The borough president is seeing red over a missing white, green and red Italian flag.
But folks in the borough’s Little Italy are happy to see this particular flag gone.
BP Ruben Diaz Jr has slammed the Department of Transportation for paving over an Italian flag painted into oval in the heart of the borough’s famed neighborhood on Arthur Avenue and 187th St.
But local business owners say they are relieved to see the landmark, which had become cracked and worn down over the years, put to rest.
The concrete oval emblem filled with the traditional green, white and red national colors disappeared overnight on Monday Nov. 18 and Nov. 19 when a DOT work crew covered it with asphalt as part of an ongoing effort to improve the street.
‘Welcome mat’ gone
Hearing the news, Diaz sent an angry letter to DOT Commissioner Janette Sadik-Kahn, ripping the city agency for “thoughtlessly” tearing out the nabe’s “welcome mat.”
The BP demanded DOT reinstall the concrete oval to its full Italian glory and cover the cost of its replacement.
“The Arthur Avenue section of the Bronx is one of the most famous tourist attractions our city has to offer,” he wrote, “and it needs to be made whole again.”
But local business owners say the landmark has not been even close to “whole” for years.
The flag painting was so worn down that it was unrecognizable, said Frank Franz, executive director of the Belmont Business Improvement District (BID), comprised of 15 nearby businesses, many of them Italian-American.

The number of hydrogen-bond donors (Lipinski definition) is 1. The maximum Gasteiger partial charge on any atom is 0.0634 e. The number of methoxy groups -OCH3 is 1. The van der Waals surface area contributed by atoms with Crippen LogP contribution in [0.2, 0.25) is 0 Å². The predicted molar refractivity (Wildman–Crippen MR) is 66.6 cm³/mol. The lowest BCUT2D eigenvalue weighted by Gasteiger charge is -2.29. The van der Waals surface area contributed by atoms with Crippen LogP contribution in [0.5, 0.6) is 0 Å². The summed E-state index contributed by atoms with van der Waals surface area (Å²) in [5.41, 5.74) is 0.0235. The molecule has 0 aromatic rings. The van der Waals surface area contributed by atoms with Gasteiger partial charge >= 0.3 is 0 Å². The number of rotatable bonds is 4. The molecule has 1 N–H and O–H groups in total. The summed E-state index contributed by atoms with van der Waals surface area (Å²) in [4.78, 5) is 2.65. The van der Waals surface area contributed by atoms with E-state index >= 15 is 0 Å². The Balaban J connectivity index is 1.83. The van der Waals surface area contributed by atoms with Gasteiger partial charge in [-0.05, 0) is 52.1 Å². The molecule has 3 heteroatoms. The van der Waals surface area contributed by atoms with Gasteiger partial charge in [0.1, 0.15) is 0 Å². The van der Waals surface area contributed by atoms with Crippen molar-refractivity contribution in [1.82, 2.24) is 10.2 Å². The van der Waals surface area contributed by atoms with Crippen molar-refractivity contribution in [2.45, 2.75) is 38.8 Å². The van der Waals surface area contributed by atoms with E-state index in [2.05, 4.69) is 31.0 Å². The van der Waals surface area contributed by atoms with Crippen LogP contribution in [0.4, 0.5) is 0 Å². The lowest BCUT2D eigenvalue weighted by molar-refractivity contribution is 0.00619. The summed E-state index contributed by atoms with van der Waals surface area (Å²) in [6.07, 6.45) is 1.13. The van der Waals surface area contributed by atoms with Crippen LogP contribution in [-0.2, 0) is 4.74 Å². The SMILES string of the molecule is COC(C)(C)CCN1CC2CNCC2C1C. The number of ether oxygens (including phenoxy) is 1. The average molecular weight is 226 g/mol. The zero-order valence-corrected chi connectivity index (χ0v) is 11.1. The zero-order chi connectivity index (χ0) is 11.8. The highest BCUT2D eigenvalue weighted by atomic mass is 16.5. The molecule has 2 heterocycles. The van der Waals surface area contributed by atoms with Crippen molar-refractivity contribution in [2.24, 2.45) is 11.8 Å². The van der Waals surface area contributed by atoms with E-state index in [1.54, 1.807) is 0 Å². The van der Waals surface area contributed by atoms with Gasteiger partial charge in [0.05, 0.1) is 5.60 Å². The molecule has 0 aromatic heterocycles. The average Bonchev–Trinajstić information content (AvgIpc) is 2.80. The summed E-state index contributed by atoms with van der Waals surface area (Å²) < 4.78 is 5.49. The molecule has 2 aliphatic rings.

“It was an embarrassment seeing that thing every day,” said Franz.
Wear and tear
The flag was so cracked that the words once etched around it in metal letters —“the good taste of tradition” —were unreadable before the DOT repair project, Franz said.
Franz said he has not heard any complaints from local shop owners, and added that the repaving has made the street safer.
“It looks far better now,” he said. “You can drive over it without wrecking your car.”
Restoring the flag
Diaz’s office agreed that the flag had fallen into disarray.
“The answer is not to get rid of it,” said spokesman John DeSio, citing the neighborhood’s distinct flavor that draws tourists and those in search of fine Italian dining. “The answer is to fix it with something substantial.”
A DOT spokesperson said the agency has yet to receive a formal request to reinstall the flag, but would be open to communtity input.
Diaz Jr.’s letter demands that the city agency reinstall the concrete flag as soon as this Spring.